The firm will be managed by Jasper Barendregt, formerly director of festival production at FKP Scorpio, alongside CEO Folkert Koopmans.

“This long-planned start-up allows us to explore new and exciting avenues”

“This long-planned start-up allows us to explore new and exciting avenues,” says Barendregt. “I am very much looking forward to the challenges ahead, even though I will miss the festival business after twelve exciting and fulfilling years.”

Barendregt’s previous role will be taken over by Benjamin Hetzer, who has worked in festival production for FKP since 2012. As event manager, he has overseen events such as Southside, Highfield and A Summer’s Tale since 2015 and is also responsible for the new Tempelhof Sounds festival in Berlin.

“I am very excited about my new task and would especially like to thank our team, which has also shown consistency in the past years of the pandemic and does a great job in every situation,” says Hetzer. “I am proud and grateful to work with this team to plan our festivals again in the future.”


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IPM 13: Don’t Stop Me Now: The consequences of show cancellations

Eps managing director Okan Tombulca introduced the session explaining that, although production-related cancellations were to form the bulk of the panel, the issues thrown up by the coronavirus (Covid-19) were now impossible to ignore.

Two of the panellists were forced to drop out for coronavirus-related reasons, as GMC Events’ Graham MacVoy was called to an emergency meeting and Benjamin Hetzer of FKP Scorpio joined by Skype due to a travel ban.

ASM Global’s Tim Worton said he was “blown away” by the number of reasons for event cancellations nowadays. Worton referred to the “fairly significant” bushfire crisis that gripped Australia until only a few weeks ago. Events including Lost Paradise, Day on the Green and Secret Sounds’ Fall Festival were cancelled due to poor air quality as a result of the fires.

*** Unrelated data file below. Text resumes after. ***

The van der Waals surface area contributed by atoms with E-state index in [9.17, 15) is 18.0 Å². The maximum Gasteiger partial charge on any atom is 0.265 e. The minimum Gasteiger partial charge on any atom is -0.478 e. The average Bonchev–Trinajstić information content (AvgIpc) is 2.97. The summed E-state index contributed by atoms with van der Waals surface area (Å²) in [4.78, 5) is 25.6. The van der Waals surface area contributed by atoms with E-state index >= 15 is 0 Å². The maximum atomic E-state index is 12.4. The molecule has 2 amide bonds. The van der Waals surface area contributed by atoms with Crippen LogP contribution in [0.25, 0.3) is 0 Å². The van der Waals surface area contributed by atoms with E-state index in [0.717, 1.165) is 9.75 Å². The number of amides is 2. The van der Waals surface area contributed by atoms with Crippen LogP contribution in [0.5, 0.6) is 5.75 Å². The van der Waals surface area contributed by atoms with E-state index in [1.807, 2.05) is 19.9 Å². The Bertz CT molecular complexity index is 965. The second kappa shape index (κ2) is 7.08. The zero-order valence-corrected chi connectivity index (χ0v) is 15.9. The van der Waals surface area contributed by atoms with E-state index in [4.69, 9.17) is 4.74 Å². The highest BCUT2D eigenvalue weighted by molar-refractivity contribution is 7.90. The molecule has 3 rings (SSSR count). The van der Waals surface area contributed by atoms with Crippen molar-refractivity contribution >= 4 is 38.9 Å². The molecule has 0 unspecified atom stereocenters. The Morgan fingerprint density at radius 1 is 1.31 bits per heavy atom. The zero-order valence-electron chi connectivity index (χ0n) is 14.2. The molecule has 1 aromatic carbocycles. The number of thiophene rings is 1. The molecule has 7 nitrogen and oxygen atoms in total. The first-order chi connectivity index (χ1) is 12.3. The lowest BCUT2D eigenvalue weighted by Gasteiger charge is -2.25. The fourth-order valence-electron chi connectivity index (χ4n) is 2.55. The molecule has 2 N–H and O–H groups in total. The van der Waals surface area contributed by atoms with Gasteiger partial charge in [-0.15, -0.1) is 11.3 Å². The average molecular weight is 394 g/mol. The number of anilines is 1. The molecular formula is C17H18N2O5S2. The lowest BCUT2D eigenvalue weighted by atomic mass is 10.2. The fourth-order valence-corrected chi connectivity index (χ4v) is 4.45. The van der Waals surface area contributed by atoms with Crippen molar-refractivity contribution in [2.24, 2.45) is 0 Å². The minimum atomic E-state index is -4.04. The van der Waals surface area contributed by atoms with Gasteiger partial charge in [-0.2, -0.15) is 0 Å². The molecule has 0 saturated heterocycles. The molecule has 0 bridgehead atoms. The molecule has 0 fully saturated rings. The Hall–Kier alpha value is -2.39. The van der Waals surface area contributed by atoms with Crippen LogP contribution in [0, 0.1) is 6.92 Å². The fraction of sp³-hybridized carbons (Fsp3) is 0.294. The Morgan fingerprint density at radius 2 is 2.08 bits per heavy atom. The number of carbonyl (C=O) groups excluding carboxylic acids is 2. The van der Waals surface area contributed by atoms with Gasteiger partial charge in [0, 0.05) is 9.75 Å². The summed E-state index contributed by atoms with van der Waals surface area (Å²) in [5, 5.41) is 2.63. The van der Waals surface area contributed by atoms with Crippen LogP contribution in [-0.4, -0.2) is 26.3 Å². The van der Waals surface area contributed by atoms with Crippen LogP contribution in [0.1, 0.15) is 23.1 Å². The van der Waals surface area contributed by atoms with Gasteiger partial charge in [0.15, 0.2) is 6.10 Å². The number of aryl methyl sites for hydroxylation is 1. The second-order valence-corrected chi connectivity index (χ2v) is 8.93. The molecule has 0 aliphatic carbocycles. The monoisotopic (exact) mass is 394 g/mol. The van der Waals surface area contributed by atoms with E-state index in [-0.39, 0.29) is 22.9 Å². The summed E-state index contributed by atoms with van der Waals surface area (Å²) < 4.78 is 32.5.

Although not much can be done to prepare for this kind of natural disaster, said Worton, promoters and others have to be aware that cancelling may be the only option.

Hetzer spoke about different kinds of weather-related cancellations, referencing the storms that lead to the axing of Scorpio festival in 2016 and 2017. Hetzer stressed the importance of cooperation between organisers and the authorities in these situations to ensure the safe evacuation of any site.

“We want to work out how to sort things out before getting to that point”

In terms of deciding to call off an event, Martin Goebbels of Miller Insurance Services said insurers have to trust the judgement of production crews, promoters and local authorities. “I would always advise getting insurance as early as possible,” said Goebbels, emphasising that insurance should be used as a backstop, and not relied upon too much. “This is not an insurance panel, but an anti-insurance panel,” said Goebbels. “We want to work out how to sort things out before getting to that point.”